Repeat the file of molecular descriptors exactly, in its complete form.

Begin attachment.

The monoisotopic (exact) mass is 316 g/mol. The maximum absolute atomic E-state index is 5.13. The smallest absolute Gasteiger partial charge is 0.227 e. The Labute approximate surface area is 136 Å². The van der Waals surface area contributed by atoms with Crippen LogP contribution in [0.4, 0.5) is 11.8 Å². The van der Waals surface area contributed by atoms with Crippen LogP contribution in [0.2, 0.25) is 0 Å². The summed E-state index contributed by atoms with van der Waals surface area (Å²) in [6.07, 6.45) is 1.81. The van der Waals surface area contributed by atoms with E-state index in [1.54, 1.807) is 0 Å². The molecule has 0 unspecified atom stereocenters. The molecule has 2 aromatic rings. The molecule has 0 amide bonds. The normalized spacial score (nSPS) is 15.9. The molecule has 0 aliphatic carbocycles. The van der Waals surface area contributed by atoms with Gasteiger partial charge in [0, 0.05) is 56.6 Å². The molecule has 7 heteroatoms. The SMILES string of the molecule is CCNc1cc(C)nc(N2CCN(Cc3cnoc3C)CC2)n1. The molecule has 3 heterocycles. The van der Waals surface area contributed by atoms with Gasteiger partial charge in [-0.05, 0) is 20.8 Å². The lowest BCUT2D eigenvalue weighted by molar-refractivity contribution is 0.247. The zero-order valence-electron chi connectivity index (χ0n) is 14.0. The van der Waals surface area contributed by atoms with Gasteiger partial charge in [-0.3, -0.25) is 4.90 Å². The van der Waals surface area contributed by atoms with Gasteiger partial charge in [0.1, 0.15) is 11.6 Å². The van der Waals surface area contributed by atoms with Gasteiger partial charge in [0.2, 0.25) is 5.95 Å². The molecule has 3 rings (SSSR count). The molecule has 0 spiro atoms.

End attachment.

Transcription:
The monoisotopic (exact) mass is 316 g/mol. The maximum absolute atomic E-state index is 5.13. The smallest absolute Gasteiger partial charge is 0.227 e. The Labute approximate surface area is 136 Å². The van der Waals surface area contributed by atoms with Crippen LogP contribution in [0.4, 0.5) is 11.8 Å². The van der Waals surface area contributed by atoms with Crippen LogP contribution in [0.2, 0.25) is 0 Å². The summed E-state index contributed by atoms with van der Waals surface area (Å²) in [6.07, 6.45) is 1.81. The van der Waals surface area contributed by atoms with E-state index in [1.54, 1.807) is 0 Å². The molecule has 0 unspecified atom stereocenters. The molecule has 2 aromatic rings. The molecule has 0 amide bonds. The normalized spacial score (nSPS) is 15.9. The molecule has 0 aliphatic carbocycles. The van der Waals surface area contributed by atoms with Gasteiger partial charge in [0, 0.05) is 56.6 Å². The molecule has 7 heteroatoms. The SMILES string of the molecule is CCNc1cc(C)nc(N2CCN(Cc3cnoc3C)CC2)n1. The molecule has 3 heterocycles. The van der Waals surface area contributed by atoms with Gasteiger partial charge in [-0.05, 0) is 20.8 Å². The lowest BCUT2D eigenvalue weighted by molar-refractivity contribution is 0.247. The zero-order valence-electron chi connectivity index (χ0n) is 14.0. The van der Waals surface area contributed by atoms with Gasteiger partial charge in [-0.3, -0.25) is 4.90 Å². The van der Waals surface area contributed by atoms with Gasteiger partial charge in [0.1, 0.15) is 11.6 Å². The van der Waals surface area contributed by atoms with Gasteiger partial charge in [0.2, 0.25) is 5.95 Å². The molecule has 3 rings (SSSR count). The molecule has 0 spiro atoms.